During the kerosene-lamp era, political conventions were magnificent festivals of “honest work and base trickery,” enlivened by delegates who could be “violent, vituperative and malignant,” as a Times account of the Republican Convention of 1880 put it. Well into the twentieth century, Presidential nominees were chosen at the Conventions, and they remained newsmaking extravaganzas. Television’s arrival heightened the drama: John F. Kennedy’s “New Frontier” speech at the Democratic Convention of 1960 thrilled broadcast audiences; the Chicago police bloodying protesters, live and in color, eight years later shocked them.
Then it all went flat. Good-government types spread the idea that the parties ought to nominate candidates through primary elections open to as many people as possible. The Democrats officially changed their nomination procedure in 1972 (the Republicans followed in 1976), and the Conventions became mostly irrelevant. But the tradition of free political airtime had been established, and admen honed in and fashioned the quadrennial infomercials we now endure.
Political journalists used to prowl Convention floors in search of scoops about backroom deals. Now they write cultural criticism of a sort that is normally aimed at “American Idol” contenders (who actually performed at both Conventions this year). Whose heartstring-pullers connected? Whose narrative cohered? Whose Twitter feed trended? By such measures, the Democrats’ tight, high-energy production in Charlotte last week clearly bested the Republicans’ undisciplined, tepid affair in Tampa the week before. Michelle Obama delivered a mesmerizing speech in prime time. Bill Clinton talked jobs and Medicare in analytic detail, while wearing a Bubba smile. For a Party that has been on the defensive since 2010, the vibe was resilient, even exuberant.
In Charlotte, the Democrats embraced the production values that the Republicans once monopolized: message discipline, clock management, and ego subordination (former Presidents excepted). They staged repetitious, unembarrassed salutes to the military. The Republicans’ allowing Clint Eastwood to improvise like an also-ran at a talent show, on their Convention’s most important night, only heightened the contrast.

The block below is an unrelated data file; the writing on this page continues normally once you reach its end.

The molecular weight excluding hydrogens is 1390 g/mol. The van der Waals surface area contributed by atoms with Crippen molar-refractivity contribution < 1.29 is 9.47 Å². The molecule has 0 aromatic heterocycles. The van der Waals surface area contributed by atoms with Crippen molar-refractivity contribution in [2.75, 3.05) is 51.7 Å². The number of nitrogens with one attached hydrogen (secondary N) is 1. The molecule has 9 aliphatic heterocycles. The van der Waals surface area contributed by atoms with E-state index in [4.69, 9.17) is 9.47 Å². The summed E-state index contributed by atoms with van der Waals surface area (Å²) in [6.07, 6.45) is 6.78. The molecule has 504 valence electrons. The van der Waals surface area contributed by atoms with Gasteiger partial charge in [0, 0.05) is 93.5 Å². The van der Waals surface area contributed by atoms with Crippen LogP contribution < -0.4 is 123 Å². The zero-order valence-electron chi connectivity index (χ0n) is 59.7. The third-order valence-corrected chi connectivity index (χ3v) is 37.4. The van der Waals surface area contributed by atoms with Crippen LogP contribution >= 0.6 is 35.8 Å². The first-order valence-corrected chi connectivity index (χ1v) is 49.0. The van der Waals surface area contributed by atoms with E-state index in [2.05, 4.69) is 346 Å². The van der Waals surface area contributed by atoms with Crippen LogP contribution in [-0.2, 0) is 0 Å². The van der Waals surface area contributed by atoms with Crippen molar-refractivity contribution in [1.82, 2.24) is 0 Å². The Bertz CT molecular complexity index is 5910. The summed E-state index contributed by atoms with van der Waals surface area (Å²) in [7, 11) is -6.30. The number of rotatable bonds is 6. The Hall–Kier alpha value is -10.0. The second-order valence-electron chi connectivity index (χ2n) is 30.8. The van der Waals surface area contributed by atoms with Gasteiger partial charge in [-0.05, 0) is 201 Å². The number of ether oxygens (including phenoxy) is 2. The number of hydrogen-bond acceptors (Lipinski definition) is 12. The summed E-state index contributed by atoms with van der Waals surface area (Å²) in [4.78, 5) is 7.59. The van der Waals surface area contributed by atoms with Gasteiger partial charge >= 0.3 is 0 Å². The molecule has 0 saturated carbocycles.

The Democrats’ putative front-runner for 2016, Hillary Clinton, was barred, as Secretary of State, from attending her party’s Convention, so she could not become a distraction for the media or the Party faithful. (For good measure, she was sent to conduct diplomacy in East Timor.) In Tampa, the Republicans’ next-generation White House contenders, such as Governor Chris Christie, of New Jersey, and Senator Marco Rubio, of Florida, sold their own stories at length from the podium, diffusing the focus on the nominee, Mitt Romney, who needed all the clarifying attention he could get.
If the Conventions retain any authenticity, it lies in the group portraits that they offer of the parties’ activists. In Tampa, the faces were overwhelmingly white, not young, and surprisingly impassive. In Charlotte, there was color, youth, and tears. The country’s rising diversity will, in the long run, favor Democrats; since 1988, white voters have fallen from eighty-five per cent of the electorate to seventy-four per cent, and they will be a minority within three decades. This year, however, it is doubtful that youth and minority turnout can lift Obama, as they did four years ago. Fortunately for him, today’s Republicans seem clueless about how to filch dissatisfied Democratic voters. After two decades of talking about the construction of a Republican “big tent” that could attract a permanent voting majority, including more women and large numbers of Latinos, the Party has instead folded in on itself, inviting anti-immigrant activists and small-government ideologues to define a brittle agenda. In Tampa, Romney had nothing inspirational to say to voters of color.